Auto-enrolment pension: what it means for you
Filed under: Pensions
From the 1st October up to nine million employees will start being automatically enrolled into a pension scheme that will be linked to investments, such as shares, unless they choose to opt out. If you're one of them, your pay-packet will fall as you contribute to the pension, which is also paid into by your employer.
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Why is this happening?
The programme, called NEST (National Employment Savings Trust), is to get us to start taking more responsibility for saving for our retirement. The idea is to make 11 million future retirees, who aren't saving enough, less reliant on taxpayers and the largess of Government.
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Taxpayers – especially future generations of taxpayers – gain by the same token, because they will need to pay less in benefits to retirees in decades to come, merely to give their parents and grandparents a basic standard of living.
Who will this affect?
You'll be automatically enrolled if you're at least 22 but under State Pension age and if you're earning more than £8,105.
When is this happening?
Employees will be auto-enrolled over the next few years, depending on the size of their employer.
The first wave of people will join schemes inside two weeks and the Government expects that 600,000 will be paying contributions into it by the end of the year. By 2015, it expects more than four million to be in the scheme, and the roll out will be finished by 2018.
The schedule is:
How much will my salary fall?
You can pay in extra in regular amounts or one-off contributions, but your employer will contribute out of its own pocket too.
Minimum contributions include payments from your employer, Government and yourself, and are based on your pre-tax earnings, excluding the first £5,564 and up to £42,475. These figures will be reviewed every year.
The minimum contributions will increase between now and 2018 as follows:
In today's prices – which means deducting inflation – here's what you might expect to get from your pot, but please bear in mind these are just rough estimates, since we can't predict the future of your investments:
These aren't huge amounts, but you'd hope that they'll nicely supplement State Benefits, and will mean you're less reliant on them. You and your employer can also contribute extra. Doing so in the earlier years in particular is likely to make a massive difference. Retiring later can also hugely increase your up-front cash and annual income.
What should I watch out for?
Costs, diversity and investment choice are the three main things most people should consider when investing.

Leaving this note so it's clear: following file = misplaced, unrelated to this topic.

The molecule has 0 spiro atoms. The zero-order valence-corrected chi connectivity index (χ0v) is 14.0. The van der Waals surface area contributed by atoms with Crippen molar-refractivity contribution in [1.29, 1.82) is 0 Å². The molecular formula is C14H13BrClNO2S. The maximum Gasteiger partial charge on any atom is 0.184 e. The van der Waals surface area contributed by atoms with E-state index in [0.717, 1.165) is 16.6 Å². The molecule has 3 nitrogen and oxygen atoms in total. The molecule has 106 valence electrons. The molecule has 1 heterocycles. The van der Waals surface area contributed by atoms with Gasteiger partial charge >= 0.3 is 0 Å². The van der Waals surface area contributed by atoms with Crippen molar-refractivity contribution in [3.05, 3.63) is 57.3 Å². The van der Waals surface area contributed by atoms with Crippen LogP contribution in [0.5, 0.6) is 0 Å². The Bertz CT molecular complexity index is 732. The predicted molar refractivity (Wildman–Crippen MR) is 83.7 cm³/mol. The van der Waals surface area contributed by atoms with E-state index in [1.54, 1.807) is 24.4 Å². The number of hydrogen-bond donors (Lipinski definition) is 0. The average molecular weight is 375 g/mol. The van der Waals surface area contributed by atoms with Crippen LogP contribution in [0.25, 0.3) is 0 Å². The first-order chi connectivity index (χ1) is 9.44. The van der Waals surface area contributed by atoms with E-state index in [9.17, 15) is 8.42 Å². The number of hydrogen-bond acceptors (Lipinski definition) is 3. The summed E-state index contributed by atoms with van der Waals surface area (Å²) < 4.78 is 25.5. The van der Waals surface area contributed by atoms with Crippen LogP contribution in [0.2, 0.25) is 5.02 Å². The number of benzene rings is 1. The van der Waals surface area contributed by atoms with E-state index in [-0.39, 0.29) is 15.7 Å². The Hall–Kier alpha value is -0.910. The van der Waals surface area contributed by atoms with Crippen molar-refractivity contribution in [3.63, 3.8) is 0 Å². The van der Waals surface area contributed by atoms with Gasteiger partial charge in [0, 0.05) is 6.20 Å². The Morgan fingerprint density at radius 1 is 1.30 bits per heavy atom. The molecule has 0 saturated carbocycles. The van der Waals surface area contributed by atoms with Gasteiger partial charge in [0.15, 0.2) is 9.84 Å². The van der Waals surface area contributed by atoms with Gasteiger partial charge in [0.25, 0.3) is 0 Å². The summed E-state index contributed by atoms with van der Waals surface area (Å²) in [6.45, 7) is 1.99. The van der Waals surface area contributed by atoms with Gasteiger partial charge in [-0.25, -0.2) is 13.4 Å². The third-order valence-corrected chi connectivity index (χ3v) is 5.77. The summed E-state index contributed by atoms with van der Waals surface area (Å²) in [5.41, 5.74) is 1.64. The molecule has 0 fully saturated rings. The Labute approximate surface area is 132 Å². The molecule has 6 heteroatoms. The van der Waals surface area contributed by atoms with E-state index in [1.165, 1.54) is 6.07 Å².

NEST will work out at an annual charge of around 0.5% for most people, which is pretty good. Add on trading costs and the overall total will hopefully be less than 1%, which is also quite good.
It is certainly diverse, since your money will probably be invested across a wide range of assets. This will help protect you from a massive disaster in on asset, such as a single company going bust and you have half your money in it.
What can I invest in?
However, investment choice is not so good, and this is the third thing to watch out for. With the default fund – which most people don't bother changing – NEST is looking to be very cautious and to smooth out your progress, meaning no big highs or lows. The problem with this approach is, while it's reassuring in the short-term, you should expect it to mean a worse performance in the long run.
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I have tried to take that into account with my projections in the section above, but I might have underestimated the impact of this smoothing action, depending on how cautious NEST will be. Time will tell.
The closer you are to retirement, the more cautious NEST will be, which makes sense. You can choose a handful of other funds: ethical, Sharia-compliant, higher risk, lower growth and pre-retirement funds. You can swap between funds at no cost, but be wary of jumping ship after a big fall and hundreds of scary news stories. This is almost always the worst time to do so.
Can I move other pensions into it?
At present, you can't transfer pensions into or out of NEST.
When can I take cash out of the plan?
Your money is locked in until the agreed end date, which is usually around your expected retirement date. Under current rules, you can then take 25% of your pot as tax-free cash and normally you'll then get a monthly income from the rest, guaranteed for the rest of your life.
You can only normally get all your money back straight away if you have been auto-enrolled and you opt out within one month of this happening.
Should I opt out?
It's a good idea to take as much control of your financial future as possible and, the earlier you do this, the better.
That said, if you're struggling with debt, it can make sense to put more money to paying that off.
In addition, consider share ISAs instead, due to the risks of Government tinkering with pensions. Governments can tinker with share ISAs too, but it's probably going to be easier to get all your money out of an ISA, if trouble comes.
Lower earners in particular might find that their contributions come to nothing, because it just means your benefits are reduced in retirement. Therefore you might opt out – although this is hard to predict and could turn out to be just as risky as not saving in a pension. The choice is simply not easy.
Will I be opted in again later?
If you opt out, you'll be automatically enrolled every three years unless you opt out again.
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